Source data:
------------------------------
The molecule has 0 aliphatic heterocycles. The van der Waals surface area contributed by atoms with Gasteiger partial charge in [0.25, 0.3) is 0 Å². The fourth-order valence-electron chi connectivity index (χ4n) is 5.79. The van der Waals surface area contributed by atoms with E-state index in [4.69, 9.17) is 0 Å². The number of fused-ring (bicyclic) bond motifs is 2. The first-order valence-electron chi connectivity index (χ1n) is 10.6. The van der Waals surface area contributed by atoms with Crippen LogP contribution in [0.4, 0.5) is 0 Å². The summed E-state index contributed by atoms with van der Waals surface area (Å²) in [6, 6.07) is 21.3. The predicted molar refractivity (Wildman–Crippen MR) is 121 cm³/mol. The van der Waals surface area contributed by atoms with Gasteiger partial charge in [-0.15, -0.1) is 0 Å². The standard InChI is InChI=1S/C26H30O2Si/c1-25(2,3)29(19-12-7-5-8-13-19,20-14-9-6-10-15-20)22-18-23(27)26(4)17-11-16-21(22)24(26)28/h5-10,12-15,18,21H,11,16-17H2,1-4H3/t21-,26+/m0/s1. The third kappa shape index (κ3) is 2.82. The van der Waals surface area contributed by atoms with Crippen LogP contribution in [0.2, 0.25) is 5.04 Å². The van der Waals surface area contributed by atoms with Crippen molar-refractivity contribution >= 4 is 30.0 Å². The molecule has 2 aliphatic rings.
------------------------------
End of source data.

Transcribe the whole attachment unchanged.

The molecule has 0 aliphatic heterocycles. The van der Waals surface area contributed by atoms with Gasteiger partial charge in [0.25, 0.3) is 0 Å². The fourth-order valence-electron chi connectivity index (χ4n) is 5.79. The van der Waals surface area contributed by atoms with E-state index in [4.69, 9.17) is 0 Å². The number of fused-ring (bicyclic) bond motifs is 2. The first-order valence-electron chi connectivity index (χ1n) is 10.6. The van der Waals surface area contributed by atoms with Crippen LogP contribution in [0.4, 0.5) is 0 Å². The summed E-state index contributed by atoms with van der Waals surface area (Å²) in [6, 6.07) is 21.3. The predicted molar refractivity (Wildman–Crippen MR) is 121 cm³/mol. The van der Waals surface area contributed by atoms with Gasteiger partial charge in [-0.15, -0.1) is 0 Å². The standard InChI is InChI=1S/C26H30O2Si/c1-25(2,3)29(19-12-7-5-8-13-19,20-14-9-6-10-15-20)22-18-23(27)26(4)17-11-16-21(22)24(26)28/h5-10,12-15,18,21H,11,16-17H2,1-4H3/t21-,26+/m0/s1. The third kappa shape index (κ3) is 2.82. The van der Waals surface area contributed by atoms with Crippen LogP contribution in [0.2, 0.25) is 5.04 Å². The van der Waals surface area contributed by atoms with Crippen molar-refractivity contribution >= 4 is 30.0 Å². The molecule has 2 aliphatic rings.